Regarding the timeframe, when should your goal be completed ideally? And regarding the budget, how much would you be willing to spend on it?

For the timeframe, you can shorten it if you’re well prepared and know what it is you want to achieve. That’s the exercise you’re currently doing.

For the budget, always consider that an agency has costs to cover. Like any business, an agency has to pay its employees, its providers, its offices, etc. So when defining your budget, think about:

  • The resources the agency will need to complete your goal
  • The number of people that will be working on it
  • The time they will spend on it
  • The expertise the agency accumulated over the years
  • The number of clients the agency might have at its doors
  • Etc.

It is natural that an agency asks for a certain amount to cover all of these costs. Therefore, we recommend calculating your budget based on the following criteria: the number of people working on your project x the number of working hours per person needed to complete the project.

It’s a common pitfall to underestimate a budget so we recommend always make sure you have a margin of safety. To give you an idea, here is a graph showing the difference between the expected cost vs. the actual cost of a company’s website, between 2017 and 2020:

website budget gaps

Evaluate your status quo

The idea is for you to prepare the ground on which your new agency will be working on.

For example, for a digital marketing agency, you should be able to show it your current marketing status:

  • How is your website performing? Is it ranking properly on Google?
  • How are you doing on social media? Do you have good engagement rates?
  • What kind of marketing technology/tools are you using and why?
  • Where are your leads coming from?
  • Which channels provide you with the most customers?

Another example that would be for hiring a branding agency:

  • Is your visual identity out of date?
  • Do you have clear values, vision, and mission?
  • Do you know how your stakeholders are perceiving your brand?

The idea is for you to know your company’s current situation and to communicate it clearly to your agency. The latter will need that information no matter what, so it’s recommended to gain some time and prepare the ground before starting a briefing.

Furthermore, auditing your company’s situation will also help you in defining your goal. For instance, if you start auditing your marketing, you might just have new ideas of where you want to take it with the help of an agency.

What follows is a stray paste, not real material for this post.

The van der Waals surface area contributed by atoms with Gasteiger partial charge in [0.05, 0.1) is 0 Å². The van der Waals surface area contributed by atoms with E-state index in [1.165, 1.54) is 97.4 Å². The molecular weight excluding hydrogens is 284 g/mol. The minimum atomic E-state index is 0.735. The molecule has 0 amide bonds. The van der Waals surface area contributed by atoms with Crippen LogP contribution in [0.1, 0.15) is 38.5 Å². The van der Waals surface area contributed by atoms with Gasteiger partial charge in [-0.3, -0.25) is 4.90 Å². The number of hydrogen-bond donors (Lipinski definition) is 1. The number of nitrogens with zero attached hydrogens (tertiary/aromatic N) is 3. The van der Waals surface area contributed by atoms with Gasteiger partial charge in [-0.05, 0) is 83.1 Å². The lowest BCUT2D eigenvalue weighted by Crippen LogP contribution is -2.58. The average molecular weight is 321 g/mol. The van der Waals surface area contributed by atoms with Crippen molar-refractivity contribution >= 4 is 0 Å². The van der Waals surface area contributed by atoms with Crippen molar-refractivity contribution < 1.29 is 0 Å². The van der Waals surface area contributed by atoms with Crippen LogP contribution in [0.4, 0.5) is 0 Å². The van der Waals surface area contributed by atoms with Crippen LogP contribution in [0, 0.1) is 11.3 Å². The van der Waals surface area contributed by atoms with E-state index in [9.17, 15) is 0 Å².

Get internal approval

If you are not calling the shots, we advise you to have a clear direction and validation of what your agency will be working on given by your company’s management team. Whether it is making your briefing, studying your possibilities, and making your choice, hiring your agency will take you some time. This is why you need a clear validation from management before starting a briefing in order to avoid a situation where you choose an agency that made an offer that does not fit with management’s vision.

Because if that were to happen, you would have to either go through the whole process again or discuss adjustments with the agency, which is highly time-consuming.


There’s a lot of value in asking yourself all those questions before starting a briefing to find your agency.

First of all, whichever agency you decide to hire, will need this information to make you a personalized offer and a tailor-made strategy. All those ingredients are necessary for the agency to properly understand your business and deliver qualitative work to help you reach your goals, meaning, that if you already have all that information ready to be shared, you will gain time in your collaboration with the agency and your partnership will be smoother.

Furthermore, asking yourself those questions is a way to spot the best agencies. The latter always asks for these pieces of information. This allows you to know which agencies you’re talking to are actually taking the time to understand your situation in order to come up with the best offer.

Finally, taking the time to fully grasp your current situation will allow you to really assess the performance of the agency and know what your return on investment is.

It’s no easy task creating a good brief so if you need help in order to complete it, we would be happy to do so! Don’t hesitate to send us an email or chat with us. Your future agency is waiting for you!